Do you know how much fucking audacity you have to have to open an album with a track as hard as "Dumpweed"? Loads. Audacity coming out of your ears. So spoiled you must be for audacity that you should be required by law to donate the rest to an NGO. Imagine opening an album with something that can land you in hospital with shattered fingers because it is physically impossible not to drum on the nearest hard surface to, and then follow it up with two equally lethal compositions. I'm not sure if you're familiar with the rule of three, but the writing principle suggests that things introduced in threes are usually more hilarious, satisfying or engaging. It's pretty obvious to me that one of the most iconic music trios, to that end, is Mark, Tom and Travis. By that logic it's also pretty obvious to me that a trio of songs that perfectly encapsulate them all both individually and as a unit must be a trio of timeless anthems. EMMA GARLAND


Lightning Bolt are the best ever two-piece to ever exist – sorry, Robson and Jerome – and this is their undisputed Technicolour, whiplash-inducing masterpiece. Ever wanted to experience what it'd be like to be shoved into an industrial drying unit and rolled around an abattoir for 42 minutes? Great – this is the record for you. The opening run of "Hello Morning," "Assassins" and "Dracula Mountain" will have you communicating with God one-on-one. Actually, given just how abrasive it all is, it's more likely you're stuck on the sofa next to Satan himself, but when it sounds like every great metal record ever being chucked into a blender you won't care. JOSH BAINES


Whitney's voice is one of the most perfect musical instruments to have ever been recorded in the contemporary pop world. I won't hear anything to the contrary. Opener: banger with an frankly spectacular video (for both versions). Track two: If you didn't make up a dance routine to "My Name Is Not Susan" with your sibling(s) in your parent's bedroom while they were still at work then I'm sorry your childhood was so empty. Track three: gloves off, slow-jam Whitney with added minor chords and a key change. Timeless; don't so much as even think of @-ing me. TSHEPO MOKOENA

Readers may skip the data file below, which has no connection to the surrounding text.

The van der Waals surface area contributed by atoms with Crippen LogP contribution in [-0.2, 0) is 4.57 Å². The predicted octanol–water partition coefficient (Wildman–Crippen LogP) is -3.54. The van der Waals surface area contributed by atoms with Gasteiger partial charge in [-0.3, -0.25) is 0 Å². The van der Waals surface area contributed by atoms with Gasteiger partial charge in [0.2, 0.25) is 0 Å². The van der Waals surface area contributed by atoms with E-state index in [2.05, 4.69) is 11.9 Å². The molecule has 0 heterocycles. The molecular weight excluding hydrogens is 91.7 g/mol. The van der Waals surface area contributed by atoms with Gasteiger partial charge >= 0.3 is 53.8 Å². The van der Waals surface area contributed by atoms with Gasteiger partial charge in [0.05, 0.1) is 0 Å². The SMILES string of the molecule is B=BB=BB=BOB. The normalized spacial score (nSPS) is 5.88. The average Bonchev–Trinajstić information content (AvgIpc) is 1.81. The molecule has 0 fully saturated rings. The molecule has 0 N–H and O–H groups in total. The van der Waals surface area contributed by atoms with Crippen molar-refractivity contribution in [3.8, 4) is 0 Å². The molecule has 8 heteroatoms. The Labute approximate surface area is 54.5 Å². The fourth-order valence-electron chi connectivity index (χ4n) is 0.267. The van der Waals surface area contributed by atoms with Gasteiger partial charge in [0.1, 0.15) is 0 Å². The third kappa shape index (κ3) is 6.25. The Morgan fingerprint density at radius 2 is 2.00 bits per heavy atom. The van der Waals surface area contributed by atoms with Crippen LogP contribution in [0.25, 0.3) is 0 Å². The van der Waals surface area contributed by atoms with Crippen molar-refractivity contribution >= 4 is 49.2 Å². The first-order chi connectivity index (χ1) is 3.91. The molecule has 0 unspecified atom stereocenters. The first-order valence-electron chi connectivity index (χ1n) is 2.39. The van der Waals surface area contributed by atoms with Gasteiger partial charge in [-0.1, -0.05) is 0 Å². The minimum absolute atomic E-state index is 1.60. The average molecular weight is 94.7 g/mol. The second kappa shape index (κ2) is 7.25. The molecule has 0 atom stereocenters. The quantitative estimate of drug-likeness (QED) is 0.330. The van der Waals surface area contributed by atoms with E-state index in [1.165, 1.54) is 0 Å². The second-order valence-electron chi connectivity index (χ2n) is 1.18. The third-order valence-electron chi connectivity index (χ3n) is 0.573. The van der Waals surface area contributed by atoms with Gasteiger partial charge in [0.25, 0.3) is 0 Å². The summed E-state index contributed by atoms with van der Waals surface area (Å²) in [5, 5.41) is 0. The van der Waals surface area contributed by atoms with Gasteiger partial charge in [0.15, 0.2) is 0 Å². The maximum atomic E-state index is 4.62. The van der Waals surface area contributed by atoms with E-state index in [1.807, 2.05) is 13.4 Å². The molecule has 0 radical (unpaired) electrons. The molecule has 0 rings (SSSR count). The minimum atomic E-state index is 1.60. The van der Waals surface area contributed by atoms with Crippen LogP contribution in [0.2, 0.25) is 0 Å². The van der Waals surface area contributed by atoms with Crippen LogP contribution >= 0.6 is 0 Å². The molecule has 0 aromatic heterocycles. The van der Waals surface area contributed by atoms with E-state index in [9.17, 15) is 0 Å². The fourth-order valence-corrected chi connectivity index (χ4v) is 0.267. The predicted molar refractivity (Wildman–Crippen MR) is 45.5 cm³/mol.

Maybe objectively this one doesn't work so well, but Take This To Your Grave is one of those albums I "grew up with" so I'm choosing it anyway. "Tell That Mick," satisfies my type of dickhead music nerd-dom (it follows the early 2000s emo and hardcore trend of naming songs after lines from the movie Rushmore). "Dead on Arrival" propels you speedily along into the album's first big hit, "Grand Theft Autumn/Where Is Your Boy Tonight." If you've never known the joy of screaming to that song in a rock club with a mate or five swinging off you, then my friend, you have not known the joy of life. LAUREN O'NEILL


I'm sorry but is Colin Hanks actually using his words? Has he only ever heard one album in his life? Is he tripping? What was he fed as a kid? Because how could you even vaguely glance in the direction of U2's Joshua Tree when, in 2004, Gwen Stefani dropped her magnum opus Love Angel Music Baby, which opens with three bangers so cold they could turn Bono and The Edge into ice blocks the moment the words "take a chance you stupid hoe" come floating out of Gwen's mouth. The first three songs are entirely different genres. She ad-libs with actual sex noises and it doesn't sound gross. She made bananas more impactful than they already were. I feel passionately about this one. DAISY JONES.


Bad Brains changed punk forever in the same amount of time it took U2 to communicate "I'm sad" in a song so dull it's venerated by Ross Geller. Next. EMMA GARLAND